Chess Edinburgh lewischessmen2-75h 

Chandler Cornered

Cheating at Chess + Blackmar games


Chess journalist, John B Henderson starts off this weeks fun.

Those of you who missed John's column in the Scotsman on Saturday.
(21st Jan 2006) Here it is. (John Glendinning is J.B's Saturday name).



[Click here to replay the game]
Roesch - Schlage


1.e4 e5 2.Nf3 Nc6 3.Bb5 a6 4.Ba4 Nf6 5.Qe2 b5 6.Bb3 Be7 7.c3 0-0 8.0-0 d5 9.exd5 Nxd5
10.Nxe5 Nf4 11.Qe4 Nxe5 12.Qxa8 Qd3 13.Bd1 Bh3 14.Qxa6 Bxg2 15.Re1 Qf3




It was played in Hamburg, 1910. and was the game used by
Kubrick in 2001 A Space Odyssey (D. Bowman v HAL).

I thought everyone knew what HAL stood for but only one
out of four punters I asked in Bells knew why it was called HAL.

When Arthur C. Clarke wrote 2001 the computer was an IBM.

The jist of the story revolves around the computer breaking
down and killing the crew. The boys at IBM did not like the
idea of one of their machines breaking down so insisted the
name was changed.

So Clarke moved all the letters from IBM back one. so..
I=H
B=A
M=L
HAL.

Now there is guy who drinks in Bells who is a dead ringer
for Arthur C. Clarke. So I asked him if this was true.
But he did not appear to know what on earth I was talking
about and told me to sod off.

So it may be true - it may not. A good game though.

JB. also sent me this game...
It was played in last round of the American open 2005.
Black needs to win to qualify for 2006 Championship.



[Click here to replay the game]
De Guzman - Kreiman

1.d4 Nf6 2.g3 d5 3.Bg2 g6 4.Nf3 Bg7 5.0-0 0-0 6.Nbd2 c6 7.c3 Na6 8.e3 Bf5 9.Re1 Qc8 10.Qe2 Re8 11.Nb3 Bg4 12.Bd2 Ne4 13.Rec1 Qf5 14.h3 Bxh3 15.Bxh3 Qxh3 16.Qf1 Qf5 17.Kg2 Bf6 18.Qh1 h5 19.Be1 c5 20.Qh3 Qxh3+ 21.Kxh3 c4 22.Nbd2 Nd6 23.b3 b5 24.Kg2 Nc7 25.bxc4 bxc4 26.Kf1 e6 27.Rab1 Rab8 28.Ng1 g5 29.f3 g4 30.f4 Be7 31.Ne2 Kg7 32.Rxb8 Rxb8




This game is the subject of a cheating accusation.
For a more detailed report see;
www.chessninja.com/dailydirt/archives/cheating_heart_attack.htm

It is claimed that White took a dive.
When you think about it this is quite a hard thing to prove.
How can you tell if someone has deliberately blundered?

The game (without the players names) was sent to various GM's
asking the approximate strength of White.
1400-1600 was the answer.

As JB states this is unkind on 1400-1600 players.
It's a generous resignation. the 1400-1600 players I know
would have played on. In fact many of them would not even
realise they were losing when white resigned.

I have done my bit and made this game and the situation known.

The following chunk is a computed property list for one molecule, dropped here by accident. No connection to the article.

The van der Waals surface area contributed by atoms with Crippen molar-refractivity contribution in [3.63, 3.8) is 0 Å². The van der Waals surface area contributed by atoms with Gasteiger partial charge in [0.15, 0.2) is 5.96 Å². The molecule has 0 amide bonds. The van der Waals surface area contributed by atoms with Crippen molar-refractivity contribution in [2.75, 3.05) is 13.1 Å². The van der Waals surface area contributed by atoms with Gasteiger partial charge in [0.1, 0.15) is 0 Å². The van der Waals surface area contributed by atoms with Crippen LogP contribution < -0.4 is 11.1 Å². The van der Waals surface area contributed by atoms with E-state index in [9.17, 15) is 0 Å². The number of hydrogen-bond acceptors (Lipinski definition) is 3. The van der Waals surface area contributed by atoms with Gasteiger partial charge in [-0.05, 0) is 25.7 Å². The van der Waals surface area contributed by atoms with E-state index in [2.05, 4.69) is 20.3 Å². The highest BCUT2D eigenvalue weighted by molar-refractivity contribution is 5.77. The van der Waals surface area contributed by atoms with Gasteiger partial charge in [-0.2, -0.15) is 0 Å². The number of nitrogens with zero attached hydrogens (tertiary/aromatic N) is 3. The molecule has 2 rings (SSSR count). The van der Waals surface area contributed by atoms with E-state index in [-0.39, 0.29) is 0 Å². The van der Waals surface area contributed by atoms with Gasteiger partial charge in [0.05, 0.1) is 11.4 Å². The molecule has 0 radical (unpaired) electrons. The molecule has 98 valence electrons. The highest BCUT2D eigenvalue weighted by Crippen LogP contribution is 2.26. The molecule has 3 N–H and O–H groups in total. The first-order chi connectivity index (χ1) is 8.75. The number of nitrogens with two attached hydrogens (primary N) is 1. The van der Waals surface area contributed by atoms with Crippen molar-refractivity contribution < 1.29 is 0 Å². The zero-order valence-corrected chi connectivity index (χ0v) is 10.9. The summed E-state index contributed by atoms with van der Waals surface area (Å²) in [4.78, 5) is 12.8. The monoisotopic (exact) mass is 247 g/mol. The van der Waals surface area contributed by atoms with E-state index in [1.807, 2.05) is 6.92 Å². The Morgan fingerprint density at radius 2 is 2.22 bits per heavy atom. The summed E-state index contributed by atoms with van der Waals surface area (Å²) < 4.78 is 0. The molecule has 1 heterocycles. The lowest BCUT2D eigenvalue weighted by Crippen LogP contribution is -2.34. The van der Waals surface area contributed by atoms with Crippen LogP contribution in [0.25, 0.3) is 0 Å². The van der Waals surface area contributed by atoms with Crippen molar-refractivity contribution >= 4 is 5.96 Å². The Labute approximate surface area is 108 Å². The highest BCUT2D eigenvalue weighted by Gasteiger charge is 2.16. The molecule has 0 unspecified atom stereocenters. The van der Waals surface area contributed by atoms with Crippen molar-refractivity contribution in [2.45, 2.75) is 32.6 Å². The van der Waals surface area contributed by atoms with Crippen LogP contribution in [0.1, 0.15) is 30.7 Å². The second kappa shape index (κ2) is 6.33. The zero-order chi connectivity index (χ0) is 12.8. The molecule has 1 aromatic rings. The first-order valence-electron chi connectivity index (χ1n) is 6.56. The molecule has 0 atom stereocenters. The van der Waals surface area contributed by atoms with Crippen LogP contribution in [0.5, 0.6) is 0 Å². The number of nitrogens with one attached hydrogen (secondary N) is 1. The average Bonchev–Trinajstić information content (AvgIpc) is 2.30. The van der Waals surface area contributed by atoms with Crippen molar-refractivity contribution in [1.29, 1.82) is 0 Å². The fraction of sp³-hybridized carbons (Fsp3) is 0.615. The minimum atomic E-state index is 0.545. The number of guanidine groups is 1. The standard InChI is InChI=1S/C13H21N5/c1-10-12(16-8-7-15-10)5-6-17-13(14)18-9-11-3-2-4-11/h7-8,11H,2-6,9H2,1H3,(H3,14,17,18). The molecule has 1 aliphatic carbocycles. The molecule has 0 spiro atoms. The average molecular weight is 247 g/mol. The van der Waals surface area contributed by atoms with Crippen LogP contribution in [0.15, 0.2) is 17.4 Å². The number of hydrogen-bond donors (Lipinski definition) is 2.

It does bring up an interesting point.
I am perfectly capable of playing absolute lousy chess.
What would happen if say me and Eddie Perry are paired in the
last round of some tourney and Eddie needs the point much
more than I do.

Although I have a higher grade, Eddie could quite easily
outplay me and make look like a duffer. Now I have tried
my best but the game was a very easy win for Eddie.
I could be accused of cheating.

It's hard to prove.

Fritz Cheats.

It does!!

It looks at it's opening RAM during a game.
Us humans are not allowed to consult opening books.
Fritz does. Fritz Cheats.

Michael Chisholm has had two bright wins featuring
the Blackmar Diemar Gambit.
(why does black not play 2...e6 and avoid all this stuff?)

The first game, played in the recent Edinburgh Lothian
Championship, ended up a simple piece of maths.
White's attackers outnumber the defenders. h7 falls.

The play leading to this position is a perfect example
of single minded chess. "I'm going to mate you on h7."

This opening is fairly successful down on the lower boards
and the ease in which white builds up his attack against
bog standard play is quite instructive.
Anyone thinking of adding this gambit to their repertoire
would do themselves no harm playing over this game a couple of times.



[Click here to replay the game]
M.Chisholm - G.Harold


1.d4 d5 2.e4 dxe4 3.Nc3 Nf6 4.f3 exf3 5.Nxf3 e6 6.Bd3 c5 7.dxc5 Bxc5 8.Bg5 Nbd7 9.Qe2 0-0 10.0-0-0 Be7 11.Rhf1 Qa5 12.Kb1 a6 13.h4 b5 14.Bxf6 Nxf6 15.Ng5 Bb7 16.Rxf6 gxf6 17.Qh5




The second game in this line is from the
league match Edinburgh West 1 v Sandy Bells 1.

Kevin Mayo puts up stiffer resistance and even returns
the hot pawn in a bid for counter play. Mike's 19 Ne4!
is a good move leaving white with a commanding and
winning position. Note black's entombed Queen.
A fact well exploited by White.



[Click here to replay the game]
M.Chisholm - K.Mayo


1.d4 d5 2.e4 dxe4 3.Nc3 Nf6 4.f3 exf3 5.Nxf3 Bg4 6.h3 Bh5 7.g4 Bg6 8.Ne5 Nbd7 9.Qf3 e6 10.Qxb7 Nxe5 11.dxe5 Nd7 12.Bb5 Qh4+ 13.Ke2 Rd8 14.Rd1 Bc5 15.Bxd7+ Ke7 16.Qf3 h5 17.Bf4 Bb6 18.Bc6 Bxc2 19.Ne4 Bxd1+ 20.Rxd1 f6 21.exf6+ gxf6 22.Bg5 Qxg5 23.Nxg5 fxg5 24.Rxd8 Rxd8 25.gxh5 Rf8 26.Qa3+ Kf6




This next game (Tiger Cubs 2 v Bells 3) Black castles without thinking.
(Castle because you must - not because you can).
So the Queen is skewered with the b7 pawn and consequently the a8 Rook.

Black come up with ingenious plan No.1 to save the a8 Rook.
Sac the Bishop on f2.

White comes up with ingenious plan No.2 to still get the a8 Rook.
Sac a Bishop and a Knight.

White now starts trading off pieces.
This is achieved with a fair amount of success.
White swaps his Queen for a Bishop.
This was not an ingenious plan, this was a blunder.

The loser is not the player who makes the most blunders.
It is the player who makes the last blunder.




[Click here to replay the game]
J. Scott - D. Goddard


1.e4 d5 2.exd5 Nf6 3.Nc3 Nxd5 4.Nxd5 Qxd5 5.Nf3 Bg4 6.Be2 e6 7.0-0 Bc5 8.h3 Bf5 9.Ng5 0-0 10.Bf3 Bxf2+ 11.Rxf2 Qb5 12.d3 Qb6 13.Be3 Qxe3 14.Bxb7 Qxg5 15.Bxa8 Bxh3 16.Kf1 Bg4 17.Bf3 Bf5 18.Qd2 Qd8 19.Re1 Nd7 20.g4 Bg6 21.Qe3 c5 22.d4 cxd4 23.Qxd4 Qc7 24.Rfe2 Nb6 25.Be4 Qf4+ 26.Rf2 Qxg4 27.Bxg6 Qxd4 28.c3 Qc4+ 29.Kg1 fxg6 30.Rxf8+ Kxf8




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